Well-governed firms prized by institutional investors, expert says

Posted on June 25, 2015

PHILIPPINE companies need to shift their approach to corporate governance practices, focusing on attracting investors, boosting capital and taking advantage of opportunities in the impending integration of Southeast Asian economies.

Teresita T. Sy-Coson, a speaker at the SharePHIL forum -- BW File Photo
The national government must also continue to take advantage of regional initiatives to boost the country’s capital markets, participants at a conference organized by the Shareholders Association of the Philippines (SharePHIL) said.

They said prospects are good for local companies as regional economies integrate, noting that the local market will learn best practices elsewhere and tap the impending Association of Southeast Asian Nations (ASEAN) integration to further grow the bourse.

Chris Leahy, Governance Authority at the Asian Corporate Governance Council, said Philippine capital markets remain underdeveloped compared to its regional counterparts and the country needs better corporate governance to attract institutional investors. “The Philippines is at risk of falling behind its peers,” Mr. Leahy said in his speech.

“When economic growth weakens and of course it will, we don’t know but it will, equity markets are going to adjust and that’s where corporate governance becomes critical. That’s the message we’re trying to say,” Mr. Leahy said.

“Better governed companies, irrespective of market, outperform weak companies every time. Over the longer term, they outperform and we can correlate that to almost every market globally... because investors trust the owners of the management of better governed companies to look after their capital,” he added.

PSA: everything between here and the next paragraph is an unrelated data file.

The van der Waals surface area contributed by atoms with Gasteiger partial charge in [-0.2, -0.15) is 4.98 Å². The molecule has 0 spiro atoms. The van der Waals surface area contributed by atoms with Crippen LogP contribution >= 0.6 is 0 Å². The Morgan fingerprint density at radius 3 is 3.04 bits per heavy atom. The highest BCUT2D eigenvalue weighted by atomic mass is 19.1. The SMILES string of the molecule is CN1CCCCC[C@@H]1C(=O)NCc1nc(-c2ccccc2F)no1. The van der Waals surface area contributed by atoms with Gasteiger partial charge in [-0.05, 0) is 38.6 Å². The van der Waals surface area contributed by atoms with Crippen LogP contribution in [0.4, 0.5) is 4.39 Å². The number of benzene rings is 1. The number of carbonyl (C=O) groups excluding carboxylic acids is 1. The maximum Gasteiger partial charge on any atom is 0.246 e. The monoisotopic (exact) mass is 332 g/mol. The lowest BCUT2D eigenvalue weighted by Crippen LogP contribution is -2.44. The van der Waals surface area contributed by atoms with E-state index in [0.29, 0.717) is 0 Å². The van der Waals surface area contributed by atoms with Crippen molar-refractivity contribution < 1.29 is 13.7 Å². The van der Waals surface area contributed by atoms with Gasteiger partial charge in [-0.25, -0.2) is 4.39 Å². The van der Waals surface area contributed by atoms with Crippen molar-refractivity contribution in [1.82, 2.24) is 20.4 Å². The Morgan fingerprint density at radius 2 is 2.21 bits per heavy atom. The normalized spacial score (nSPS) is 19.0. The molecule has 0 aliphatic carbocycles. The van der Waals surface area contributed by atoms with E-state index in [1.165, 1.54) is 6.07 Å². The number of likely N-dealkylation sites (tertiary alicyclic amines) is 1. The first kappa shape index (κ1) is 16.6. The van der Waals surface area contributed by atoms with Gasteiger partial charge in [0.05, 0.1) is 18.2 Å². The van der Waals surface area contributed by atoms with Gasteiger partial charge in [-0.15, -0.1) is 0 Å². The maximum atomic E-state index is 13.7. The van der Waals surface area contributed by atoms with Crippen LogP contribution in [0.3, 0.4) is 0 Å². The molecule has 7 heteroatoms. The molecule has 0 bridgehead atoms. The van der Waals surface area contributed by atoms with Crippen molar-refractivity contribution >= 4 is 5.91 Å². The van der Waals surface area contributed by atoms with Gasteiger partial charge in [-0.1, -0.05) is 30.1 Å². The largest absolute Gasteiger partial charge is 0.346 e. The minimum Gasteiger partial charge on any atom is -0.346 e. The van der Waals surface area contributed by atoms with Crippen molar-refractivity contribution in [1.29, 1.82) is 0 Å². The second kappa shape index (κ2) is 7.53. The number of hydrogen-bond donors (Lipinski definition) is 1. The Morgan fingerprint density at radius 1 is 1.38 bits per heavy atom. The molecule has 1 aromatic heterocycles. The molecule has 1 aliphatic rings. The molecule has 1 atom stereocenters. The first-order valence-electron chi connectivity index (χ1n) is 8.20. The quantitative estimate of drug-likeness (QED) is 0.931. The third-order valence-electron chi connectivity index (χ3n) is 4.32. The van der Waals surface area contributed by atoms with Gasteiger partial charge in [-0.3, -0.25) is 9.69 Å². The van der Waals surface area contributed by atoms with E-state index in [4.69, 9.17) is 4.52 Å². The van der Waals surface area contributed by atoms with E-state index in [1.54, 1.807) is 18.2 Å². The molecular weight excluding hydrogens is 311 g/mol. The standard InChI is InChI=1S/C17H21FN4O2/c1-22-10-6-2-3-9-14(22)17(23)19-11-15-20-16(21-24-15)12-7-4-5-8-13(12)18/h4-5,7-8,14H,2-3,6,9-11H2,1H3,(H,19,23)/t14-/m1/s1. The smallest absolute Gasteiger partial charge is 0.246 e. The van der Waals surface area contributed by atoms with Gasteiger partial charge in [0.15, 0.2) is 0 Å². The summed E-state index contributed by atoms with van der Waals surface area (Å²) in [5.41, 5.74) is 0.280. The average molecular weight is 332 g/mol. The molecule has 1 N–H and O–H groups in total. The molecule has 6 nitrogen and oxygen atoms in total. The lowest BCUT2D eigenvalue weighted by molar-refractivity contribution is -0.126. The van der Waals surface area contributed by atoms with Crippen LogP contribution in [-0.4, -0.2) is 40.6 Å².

Mr. Leahy said institutional investors abroad tend to “name-pick” family-owned companies in the Philippines which have adhered to high corporate governance standards.

“There are clear corporate governance leaders in the Philippines. Because of the strategy... the rest of the market is denied access to this and it’s trillions of dollars,” Mr. Leahy said.

Securities and Exchange Commission (SEC) Commissioner Ephyro Luis B. Amatong said for his part that the country takes part in regional initiatives aimed at growing the capital markets.

Mr. Amatong said the country is part of the ASEAN+3 Bond Issuance Framework (ABIF) which “allows companies to easily raise capital in the local currency of the jurisdiction with operations in other ABIF jurisdictions.”

“[They] should be able to easily raise funds in the local currency through a streamlined process and therefore mitigating exchange risks,” Mr. Amatong said.

“We at the SEC are still campaigning very hard for the Philippines to become the second jurisdiction to issue an ABIF bond within the year,” he added.

Other initiatives, Mr. Amatong said, are the ASEAN Trading Link which allows brokers to access other markets that are part of a common network and the ASEAN corporate governance scorecard, where the average score of the country’s top 94 listed companies rose to 58 points in 2013 from 48.91 points in 2012.

BDO Unibank, Inc. Chairperson Teresita T. Sy-Coson, for her part, said organizations with substantial assets can better weather change in the global market, including market shifts, digital disruption, over-regulation, and social backlash.

“Companies with strong balance sheets can better manage this risk,” she added.

“With so much uncertainty, good corporate governance is important for companies with overseas subsidiaries dealing with internal and external relations,” she said. -- Mikhail Franz E. Flores